The Continuity IRA claimed responsibility for the shooting of a police officer in Craigavon in Northern Ireland, in what was the second fatal attack by dissident republican groups in the last 48 hours. The officer, Pc Stephen Carroll, was killed investigating a crime report on a council estate. In a separate incident yesterday, two soldiers were killed at their barracks in Anterim by gunmen belonging to the rival militant group the Real IRA.
The toD verdict: While the timing of the two attacks has prompted fears of a return to the daily bloodshed of "the Troubles", it seems unlikely that either fringe group can sustain such levels of violence. Chief Constable Sir Hugh Orde was keen to emphasise to reporters that the Continuity IRA were "criminal maniacs" and that he did not require the army to maintain order in Northern Ireland. Any large-scale deployment of the British military would be likely to spread dissatisfaction among more moderate Republicans who still harbour resentment of alleged oppressive measures by the Royal Ulster Constabulary and British Army.
Gordon Brown also promised that there would be "no return to the old days" of the Troubles, during which time 300 police officers were killed. Significantly, the attack was also strongly condemned by Republicans. Martin McGuinness, the deputy first minister of Northern Ireland and former Provisional IRA commander, cancelled a visit to the Washington and flew instead to London to denounce the militants as "traitors to the island of Ireland". Brian Cowen, the Prime Minister of the Republic of Northern Ireland, condemned the attack as a "despicable murder". Despite the condemnation of the killing by the leaders of every major political party in the North, the murder still has the potential to spark communal polarisation, fierce debate and even further violence, and the peace of Northern Ireland depends on the delicacy of the response to the attack on all sides. Already, Gerry Adams has sparked controversy by linking the killing to the recently announced deployment of an undercover army unit to monitor dissident republicans.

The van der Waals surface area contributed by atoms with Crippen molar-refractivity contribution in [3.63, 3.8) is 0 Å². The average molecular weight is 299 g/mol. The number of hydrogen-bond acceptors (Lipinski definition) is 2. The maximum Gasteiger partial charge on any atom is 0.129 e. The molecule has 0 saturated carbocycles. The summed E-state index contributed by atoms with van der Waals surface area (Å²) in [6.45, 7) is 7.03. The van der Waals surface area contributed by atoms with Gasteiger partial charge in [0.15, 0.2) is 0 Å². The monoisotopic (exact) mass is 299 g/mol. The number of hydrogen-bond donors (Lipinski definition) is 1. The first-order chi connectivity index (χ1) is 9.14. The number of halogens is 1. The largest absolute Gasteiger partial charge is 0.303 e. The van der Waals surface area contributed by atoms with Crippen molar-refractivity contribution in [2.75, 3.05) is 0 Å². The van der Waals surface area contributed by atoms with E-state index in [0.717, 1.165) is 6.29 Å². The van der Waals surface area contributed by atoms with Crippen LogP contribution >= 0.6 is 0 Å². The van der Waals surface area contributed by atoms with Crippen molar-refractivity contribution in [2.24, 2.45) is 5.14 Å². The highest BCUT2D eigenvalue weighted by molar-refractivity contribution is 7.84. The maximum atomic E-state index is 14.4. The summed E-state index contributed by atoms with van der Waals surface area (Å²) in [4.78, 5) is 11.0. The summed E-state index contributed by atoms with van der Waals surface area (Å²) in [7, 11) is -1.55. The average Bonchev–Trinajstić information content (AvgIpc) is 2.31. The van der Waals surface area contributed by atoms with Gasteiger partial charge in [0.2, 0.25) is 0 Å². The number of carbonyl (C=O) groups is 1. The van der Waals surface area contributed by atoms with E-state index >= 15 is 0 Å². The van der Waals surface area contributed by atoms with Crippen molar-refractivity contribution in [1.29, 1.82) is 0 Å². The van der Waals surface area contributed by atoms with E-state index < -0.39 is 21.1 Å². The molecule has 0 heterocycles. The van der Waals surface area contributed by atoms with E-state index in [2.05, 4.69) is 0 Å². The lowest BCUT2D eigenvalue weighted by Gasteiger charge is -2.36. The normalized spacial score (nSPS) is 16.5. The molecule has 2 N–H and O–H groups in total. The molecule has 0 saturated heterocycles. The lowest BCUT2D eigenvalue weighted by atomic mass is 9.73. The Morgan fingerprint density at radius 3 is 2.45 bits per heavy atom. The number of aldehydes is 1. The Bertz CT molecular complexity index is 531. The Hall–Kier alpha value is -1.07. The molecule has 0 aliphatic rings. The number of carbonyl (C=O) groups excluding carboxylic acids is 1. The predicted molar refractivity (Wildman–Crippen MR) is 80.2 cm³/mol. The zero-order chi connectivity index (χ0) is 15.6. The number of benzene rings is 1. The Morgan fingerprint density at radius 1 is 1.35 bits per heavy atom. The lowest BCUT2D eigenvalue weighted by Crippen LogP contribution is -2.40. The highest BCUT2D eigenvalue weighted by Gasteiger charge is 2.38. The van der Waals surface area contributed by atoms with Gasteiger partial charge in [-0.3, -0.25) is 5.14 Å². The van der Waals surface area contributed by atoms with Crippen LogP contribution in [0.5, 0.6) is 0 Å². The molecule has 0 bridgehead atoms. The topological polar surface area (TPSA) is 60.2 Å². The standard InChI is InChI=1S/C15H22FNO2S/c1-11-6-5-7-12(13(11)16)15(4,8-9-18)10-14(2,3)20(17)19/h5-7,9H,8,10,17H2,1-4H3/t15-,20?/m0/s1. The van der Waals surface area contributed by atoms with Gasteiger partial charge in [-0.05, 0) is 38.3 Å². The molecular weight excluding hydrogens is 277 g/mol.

It is the first fatality suffered by the Police Service of Northern Ireland, which was created in 2001 to replace the controversial Royal Ulster Constabulary as part of the Good Friday Agreement. Several previous assassination attempts against the PSNI launched by the Real IRA have been foiled, and the service will be determined to maintain its impartiality in its response to the attack
Sri Lanka suicide attack kills ten and injures minister